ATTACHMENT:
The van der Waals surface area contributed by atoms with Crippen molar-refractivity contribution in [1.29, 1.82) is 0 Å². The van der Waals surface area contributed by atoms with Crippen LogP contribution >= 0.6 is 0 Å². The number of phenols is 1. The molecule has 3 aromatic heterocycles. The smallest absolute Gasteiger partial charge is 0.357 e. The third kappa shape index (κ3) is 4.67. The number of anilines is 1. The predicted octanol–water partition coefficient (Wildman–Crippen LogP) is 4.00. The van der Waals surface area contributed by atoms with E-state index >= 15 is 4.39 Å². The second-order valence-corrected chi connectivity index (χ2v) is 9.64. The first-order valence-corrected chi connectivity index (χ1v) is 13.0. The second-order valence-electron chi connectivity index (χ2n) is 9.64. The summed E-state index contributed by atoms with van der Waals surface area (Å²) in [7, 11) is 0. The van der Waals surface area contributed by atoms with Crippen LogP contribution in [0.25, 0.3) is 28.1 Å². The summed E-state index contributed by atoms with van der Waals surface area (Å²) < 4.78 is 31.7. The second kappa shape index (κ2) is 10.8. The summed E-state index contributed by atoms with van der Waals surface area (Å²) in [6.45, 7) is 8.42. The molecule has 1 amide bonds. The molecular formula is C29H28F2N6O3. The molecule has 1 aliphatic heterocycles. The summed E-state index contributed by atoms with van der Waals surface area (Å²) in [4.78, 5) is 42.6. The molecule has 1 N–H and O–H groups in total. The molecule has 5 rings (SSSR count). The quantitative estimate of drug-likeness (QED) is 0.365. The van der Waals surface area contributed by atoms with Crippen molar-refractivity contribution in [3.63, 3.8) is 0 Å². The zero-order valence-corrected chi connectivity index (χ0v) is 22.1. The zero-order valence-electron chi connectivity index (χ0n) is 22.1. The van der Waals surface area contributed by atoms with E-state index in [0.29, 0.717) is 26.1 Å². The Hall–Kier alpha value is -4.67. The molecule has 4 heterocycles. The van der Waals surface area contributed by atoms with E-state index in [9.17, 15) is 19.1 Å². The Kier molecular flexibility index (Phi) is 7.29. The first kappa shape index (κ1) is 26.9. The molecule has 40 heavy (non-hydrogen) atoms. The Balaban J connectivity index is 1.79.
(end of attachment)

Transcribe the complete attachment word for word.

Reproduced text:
The van der Waals surface area contributed by atoms with Crippen molar-refractivity contribution in [1.29, 1.82) is 0 Å². The van der Waals surface area contributed by atoms with Crippen LogP contribution >= 0.6 is 0 Å². The number of phenols is 1. The molecule has 3 aromatic heterocycles. The smallest absolute Gasteiger partial charge is 0.357 e. The third kappa shape index (κ3) is 4.67. The number of anilines is 1. The predicted octanol–water partition coefficient (Wildman–Crippen LogP) is 4.00. The van der Waals surface area contributed by atoms with E-state index >= 15 is 4.39 Å². The second-order valence-corrected chi connectivity index (χ2v) is 9.64. The first-order valence-corrected chi connectivity index (χ1v) is 13.0. The second-order valence-electron chi connectivity index (χ2n) is 9.64. The summed E-state index contributed by atoms with van der Waals surface area (Å²) in [7, 11) is 0. The van der Waals surface area contributed by atoms with Crippen LogP contribution in [0.25, 0.3) is 28.1 Å². The summed E-state index contributed by atoms with van der Waals surface area (Å²) < 4.78 is 31.7. The second kappa shape index (κ2) is 10.8. The summed E-state index contributed by atoms with van der Waals surface area (Å²) in [6.45, 7) is 8.42. The molecule has 1 amide bonds. The molecular formula is C29H28F2N6O3. The molecule has 1 aliphatic heterocycles. The summed E-state index contributed by atoms with van der Waals surface area (Å²) in [4.78, 5) is 42.6. The molecule has 1 N–H and O–H groups in total. The molecule has 5 rings (SSSR count). The quantitative estimate of drug-likeness (QED) is 0.365. The van der Waals surface area contributed by atoms with Crippen molar-refractivity contribution in [3.63, 3.8) is 0 Å². The zero-order valence-corrected chi connectivity index (χ0v) is 22.1. The zero-order valence-electron chi connectivity index (χ0n) is 22.1. The van der Waals surface area contributed by atoms with E-state index in [0.29, 0.717) is 26.1 Å². The Hall–Kier alpha value is -4.67. The molecule has 4 heterocycles. The van der Waals surface area contributed by atoms with E-state index in [9.17, 15) is 19.1 Å². The Kier molecular flexibility index (Phi) is 7.29. The first kappa shape index (κ1) is 26.9. The molecule has 40 heavy (non-hydrogen) atoms. The Balaban J connectivity index is 1.79.